https://www.astropix...bgda/index.html

 

Here's a very talented beginner looking back on his first year.  He came here looking for equipment advice.

 

"First and foremost is listen to the folks who have been there. The philosophy of 80MM APO and good $1500-2000 mount is great advice for beginners. Sure you can possibly image as a beginner with something that is larger or that you may have but holy cow its hard enough with something small."

 

Holy cow, it is.  <smile>  No one quits imaging because it wasn't challenging enough, especially to learn.  You want a setup that gets out of your way, and lets you get on with the job.  I have many more of those references.

 

Good mount, small refractor.  The right tool for the job.  Your intuition will lead you astray on this one, _particularly_ if you have a background in visual, something altogether different.

 

You seem to have a background in photography.  Here's someone who also had that.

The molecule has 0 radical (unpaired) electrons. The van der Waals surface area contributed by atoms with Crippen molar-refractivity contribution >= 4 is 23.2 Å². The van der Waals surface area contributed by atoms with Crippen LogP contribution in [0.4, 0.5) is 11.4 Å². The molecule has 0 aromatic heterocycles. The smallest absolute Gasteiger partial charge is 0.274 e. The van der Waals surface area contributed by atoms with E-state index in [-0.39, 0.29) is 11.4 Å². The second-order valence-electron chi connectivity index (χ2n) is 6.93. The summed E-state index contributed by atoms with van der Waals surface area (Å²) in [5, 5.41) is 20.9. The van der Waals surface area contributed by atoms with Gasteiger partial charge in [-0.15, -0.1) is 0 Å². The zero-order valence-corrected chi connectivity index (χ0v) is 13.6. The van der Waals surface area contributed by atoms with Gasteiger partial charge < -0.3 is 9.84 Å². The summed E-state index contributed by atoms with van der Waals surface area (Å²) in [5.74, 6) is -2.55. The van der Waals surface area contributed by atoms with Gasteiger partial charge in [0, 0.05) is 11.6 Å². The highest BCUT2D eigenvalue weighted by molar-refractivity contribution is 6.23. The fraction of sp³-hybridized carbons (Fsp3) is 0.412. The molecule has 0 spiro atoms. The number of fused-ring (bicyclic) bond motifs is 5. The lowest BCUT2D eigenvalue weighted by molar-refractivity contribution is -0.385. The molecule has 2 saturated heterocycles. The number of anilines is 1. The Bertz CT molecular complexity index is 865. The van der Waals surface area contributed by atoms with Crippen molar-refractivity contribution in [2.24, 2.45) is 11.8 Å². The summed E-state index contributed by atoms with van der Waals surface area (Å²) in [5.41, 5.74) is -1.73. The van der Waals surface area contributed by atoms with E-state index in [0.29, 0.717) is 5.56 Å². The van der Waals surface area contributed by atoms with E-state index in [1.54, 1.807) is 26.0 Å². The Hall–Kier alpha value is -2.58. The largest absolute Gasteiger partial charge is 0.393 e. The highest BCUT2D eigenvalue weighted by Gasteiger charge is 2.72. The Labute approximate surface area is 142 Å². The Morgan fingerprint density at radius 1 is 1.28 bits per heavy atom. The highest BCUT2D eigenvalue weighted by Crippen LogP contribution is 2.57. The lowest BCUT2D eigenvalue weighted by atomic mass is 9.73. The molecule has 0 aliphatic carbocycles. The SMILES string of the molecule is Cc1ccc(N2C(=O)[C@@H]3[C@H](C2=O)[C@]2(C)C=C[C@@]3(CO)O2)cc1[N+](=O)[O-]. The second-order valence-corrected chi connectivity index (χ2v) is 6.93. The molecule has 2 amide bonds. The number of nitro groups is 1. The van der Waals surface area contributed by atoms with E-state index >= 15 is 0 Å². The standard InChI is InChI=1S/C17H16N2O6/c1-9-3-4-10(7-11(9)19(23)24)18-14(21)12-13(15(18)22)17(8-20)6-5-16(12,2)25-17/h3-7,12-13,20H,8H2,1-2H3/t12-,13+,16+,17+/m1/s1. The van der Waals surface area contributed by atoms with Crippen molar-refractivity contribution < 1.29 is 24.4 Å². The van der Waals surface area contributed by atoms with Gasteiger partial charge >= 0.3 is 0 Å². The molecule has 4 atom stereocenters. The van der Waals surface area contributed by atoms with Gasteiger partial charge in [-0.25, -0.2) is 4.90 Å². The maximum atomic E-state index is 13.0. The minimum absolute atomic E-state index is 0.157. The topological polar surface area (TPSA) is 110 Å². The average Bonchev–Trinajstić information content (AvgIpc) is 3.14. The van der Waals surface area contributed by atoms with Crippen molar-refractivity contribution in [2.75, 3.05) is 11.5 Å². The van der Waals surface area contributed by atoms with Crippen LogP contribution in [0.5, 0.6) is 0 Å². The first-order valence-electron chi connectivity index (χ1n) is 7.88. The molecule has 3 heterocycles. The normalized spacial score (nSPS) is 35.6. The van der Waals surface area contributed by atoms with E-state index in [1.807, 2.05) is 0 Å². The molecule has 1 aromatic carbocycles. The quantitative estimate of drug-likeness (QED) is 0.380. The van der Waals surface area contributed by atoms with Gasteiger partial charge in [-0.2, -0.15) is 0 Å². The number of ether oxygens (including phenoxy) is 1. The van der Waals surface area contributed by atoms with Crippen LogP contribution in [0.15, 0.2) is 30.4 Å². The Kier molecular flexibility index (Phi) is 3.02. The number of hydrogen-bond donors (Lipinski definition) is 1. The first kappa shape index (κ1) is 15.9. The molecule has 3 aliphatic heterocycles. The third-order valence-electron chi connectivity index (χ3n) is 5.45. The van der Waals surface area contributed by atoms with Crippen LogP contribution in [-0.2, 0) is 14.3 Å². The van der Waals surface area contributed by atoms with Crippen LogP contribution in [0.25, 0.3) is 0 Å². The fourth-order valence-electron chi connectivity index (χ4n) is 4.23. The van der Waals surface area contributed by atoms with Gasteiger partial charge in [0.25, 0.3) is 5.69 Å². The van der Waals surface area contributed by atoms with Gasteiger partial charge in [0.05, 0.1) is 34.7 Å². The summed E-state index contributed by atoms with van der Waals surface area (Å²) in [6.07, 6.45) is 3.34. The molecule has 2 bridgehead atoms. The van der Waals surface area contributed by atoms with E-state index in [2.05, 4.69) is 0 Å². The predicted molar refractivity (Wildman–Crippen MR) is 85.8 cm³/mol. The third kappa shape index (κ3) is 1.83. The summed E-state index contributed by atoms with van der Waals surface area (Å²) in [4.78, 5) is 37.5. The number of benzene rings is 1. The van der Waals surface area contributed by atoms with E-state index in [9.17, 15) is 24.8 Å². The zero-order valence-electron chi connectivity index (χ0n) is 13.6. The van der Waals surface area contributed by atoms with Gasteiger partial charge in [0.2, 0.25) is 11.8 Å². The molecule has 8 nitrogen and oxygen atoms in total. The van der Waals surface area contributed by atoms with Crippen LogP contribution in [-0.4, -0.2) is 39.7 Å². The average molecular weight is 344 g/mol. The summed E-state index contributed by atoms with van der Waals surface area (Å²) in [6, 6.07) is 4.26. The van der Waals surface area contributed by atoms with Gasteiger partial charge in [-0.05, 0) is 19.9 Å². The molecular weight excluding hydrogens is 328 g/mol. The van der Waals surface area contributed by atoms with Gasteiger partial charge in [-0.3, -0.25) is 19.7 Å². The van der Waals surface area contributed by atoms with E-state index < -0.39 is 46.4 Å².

"A very short time ago I bought the 8" SCT thinking that heck, I've been into photography for 20 years so how hard can AP be?  Good Lord, I wish I would have found this thread <recommending the good mount, small refractor approach> before I went the route I did.  The SCT isn't too bad but not for starting AP <of DSOs, planets are quite different>."

 

Note that the posts above are essentially about imaging, not about learning imaging.  That they (appropriately) didn't even mention the mount.  The best equipment for an experienced imager is quite often not the best to learn on.  A good analogy would be trying to learn how to drive with a Formula One car.